Living on a fixed income during retirement will make you think hard about your finances. It’s normal to prepare for retirement by trying to cut back here and there before the day comes. But do you know the costs that come with Medicare? Do you have to pay for Medicare? Unfortunately, it's a little more complex than a simple yes-or-no answer because you might pay for some parts of Original Medicare while not having to pay for others.
Do You Have to Pay for Medicare?
Whether or not you pay for Medicare depends on your work history and the taxes you paid during that time. Those who qualify for premium-free Medicare Part A (hospital insurance) won’t have to pay any premiums for that part of their Medicare coverage. To qualify for this specific plan, you must meet one of the following requirements: ·
- Worked at least 10 calendar years (40 quarters) at any job where you paid Social Security taxes in the U.S.
- Are eligible for Railroad Retirement benefits.
- Have a spouse who has met one of the two previous requirements.
If you haven’t met any of the previous requirements, then your monthly premium will vary depending on some other factors. Those who worked between 30 and 39 quarters will have a lower premium than those who worked fewer than 30. The premium will also change from year to year.
The Medicare Part B premium is a flat rate for most people each year, but those with higher incomes can pay a higher rate. In 2024, Part B premiums will range from $174.70 to $594.001 per month based on income reported on income tax filing from 2023. You can reference the chart here to find out exactly where you fall on the scale for your monthly premium.
If you choose to sign up for a Medicare Advantage (Part C) plan, your monthly premium will vary based on the plan that you choose and can change every year. Medicare Advantage plans are private Medicare-approved plans that offer coverage for things not included in Part A and B. It’s important to keep in mind that you also need to keep paying your Part B premium each month. A Part C plan isn’t a replacement for coverage with Original Medicare.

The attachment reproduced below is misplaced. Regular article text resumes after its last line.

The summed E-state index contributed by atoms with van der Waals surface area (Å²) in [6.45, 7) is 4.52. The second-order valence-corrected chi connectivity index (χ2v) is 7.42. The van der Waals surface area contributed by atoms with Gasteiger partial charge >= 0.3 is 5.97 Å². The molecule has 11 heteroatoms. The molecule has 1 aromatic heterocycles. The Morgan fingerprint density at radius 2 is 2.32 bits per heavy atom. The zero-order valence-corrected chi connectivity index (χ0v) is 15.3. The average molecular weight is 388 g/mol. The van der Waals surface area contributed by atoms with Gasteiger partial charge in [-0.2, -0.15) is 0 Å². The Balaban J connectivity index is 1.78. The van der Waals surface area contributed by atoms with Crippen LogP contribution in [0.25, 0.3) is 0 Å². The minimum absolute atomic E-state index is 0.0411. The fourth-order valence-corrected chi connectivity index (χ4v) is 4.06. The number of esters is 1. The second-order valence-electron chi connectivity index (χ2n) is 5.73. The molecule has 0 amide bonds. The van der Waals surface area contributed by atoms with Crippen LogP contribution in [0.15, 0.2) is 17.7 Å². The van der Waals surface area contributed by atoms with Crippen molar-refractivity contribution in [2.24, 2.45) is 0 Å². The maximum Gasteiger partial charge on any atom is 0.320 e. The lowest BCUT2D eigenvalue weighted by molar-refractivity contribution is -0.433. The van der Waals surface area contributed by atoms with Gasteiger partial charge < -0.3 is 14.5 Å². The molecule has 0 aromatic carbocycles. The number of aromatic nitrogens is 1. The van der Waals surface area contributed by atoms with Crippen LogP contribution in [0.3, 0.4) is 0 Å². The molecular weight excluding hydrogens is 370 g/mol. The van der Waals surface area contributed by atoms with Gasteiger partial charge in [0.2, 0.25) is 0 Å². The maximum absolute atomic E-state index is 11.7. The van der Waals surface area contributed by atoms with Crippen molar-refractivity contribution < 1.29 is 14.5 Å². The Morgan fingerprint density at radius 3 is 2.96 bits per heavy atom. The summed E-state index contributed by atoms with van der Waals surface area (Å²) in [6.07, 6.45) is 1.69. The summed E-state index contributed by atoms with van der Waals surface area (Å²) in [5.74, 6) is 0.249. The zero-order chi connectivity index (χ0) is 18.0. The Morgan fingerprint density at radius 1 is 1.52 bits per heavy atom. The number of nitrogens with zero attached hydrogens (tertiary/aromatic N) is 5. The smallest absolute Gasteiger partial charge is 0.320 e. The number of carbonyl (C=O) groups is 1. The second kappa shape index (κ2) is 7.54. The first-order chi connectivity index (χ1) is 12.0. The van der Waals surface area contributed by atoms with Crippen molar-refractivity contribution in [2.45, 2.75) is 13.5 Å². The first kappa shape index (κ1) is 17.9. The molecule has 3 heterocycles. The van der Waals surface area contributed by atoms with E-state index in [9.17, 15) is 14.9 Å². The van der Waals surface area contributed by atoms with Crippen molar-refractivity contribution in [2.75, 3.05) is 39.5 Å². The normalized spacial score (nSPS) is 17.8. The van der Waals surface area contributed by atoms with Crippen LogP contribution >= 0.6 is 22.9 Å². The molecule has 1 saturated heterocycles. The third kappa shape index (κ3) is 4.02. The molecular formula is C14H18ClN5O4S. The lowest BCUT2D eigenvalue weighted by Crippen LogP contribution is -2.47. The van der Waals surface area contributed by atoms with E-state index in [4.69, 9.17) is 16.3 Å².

Similarly, Medicare Part D (prescription drug) coverage will vary by plan. You can choose the plan that best fits your medication needs and budget. The cost of your Part D plan may also vary depending on your income.
Costs Associated with Medicare Plans
In addition to paying your monthly premiums, there will be other out-of-pocket costs related to your Medicare coverage. Each plan has attached deductibles, copayments and coinsurance that will increase your medical costs. Let’s look at the costs associated with each.
Medicare Part A
While most people won’t have a Part A premium, you will be required to pay a $1,632 deductible in 2024 for each inpatient hospital benefit period. An inpatient benefit period is 90 days of coverage for a stay in a hospital. During this time, you’ll pay $0 during days 1 through 60 after meeting your deductible. From days 61 through 90, Medicare requires a $408 coinsurance each day. After 90 days, you’ll pay $816 each day in coinsurance while using your 60 lifetime reverse days. Medicare lifetime reserve days are a single group of coverage days that can’t be replenished.
Medicare Part B The out-of-pocket costs associated with Part B are more complicated because it covers much more than Part A. Beneficiaries pay an annual deductible ($240 in 2024) before Medicare starts to pay for anything. Once the deductible has been met, beneficiaries are responsible for 20% of the costs for services with coinsurance. This coinsurance coverage includes cover for:
- Home health care
- Inpatient hospital care
- Outpatient mental health care
- Partial hospitalization mental health care
- Outpatient hospital care
Medicare Parts C and D
Out-of-pocket costs for Part C (Medicare Advantage) and Part D (prescription drug) plans will vary based on the plan you choose and can change each year with coverage options.
Medicare Out-of-Pocket Maximums
Medical expenses can add up quickly, making for excessive costs that take years to pay off. Fortunately, Medicare Advantage plans are required to set an out-of-pocket maximum to protect beneficiaries from costs getting too high. In 2024, the out-of-pocket maximum is increased to $8,850 (up from $8,300 in 2023)3. Everything you pay toward copays, coinsurance and reaching your deductible goes toward your out-of-pocket maximum.
Your out-of-pocket maximum with Medicare Part D is what’s referred to as a “catastrophic coverage phase” and limits the amount you pay for prescription drugs. Once beneficiaries reach $8,000 of out-of-pocket expenses, there will no longer be a copay for covered medications.
Drug manufacturer discounts and copays go toward reaching the $8,000 maximum, so the actual out-of-pocket costs could end up being lower. It's essential to understand the costs of having Medicare during retirement so you can plan your budget. Every month you’ll have to pay your premium and coinsurance, copays and deductibles for each plan will add more to that initial cost. Reach out to a member of our team to learn more and find a Medicare Advantage program that fits your budget and needs.
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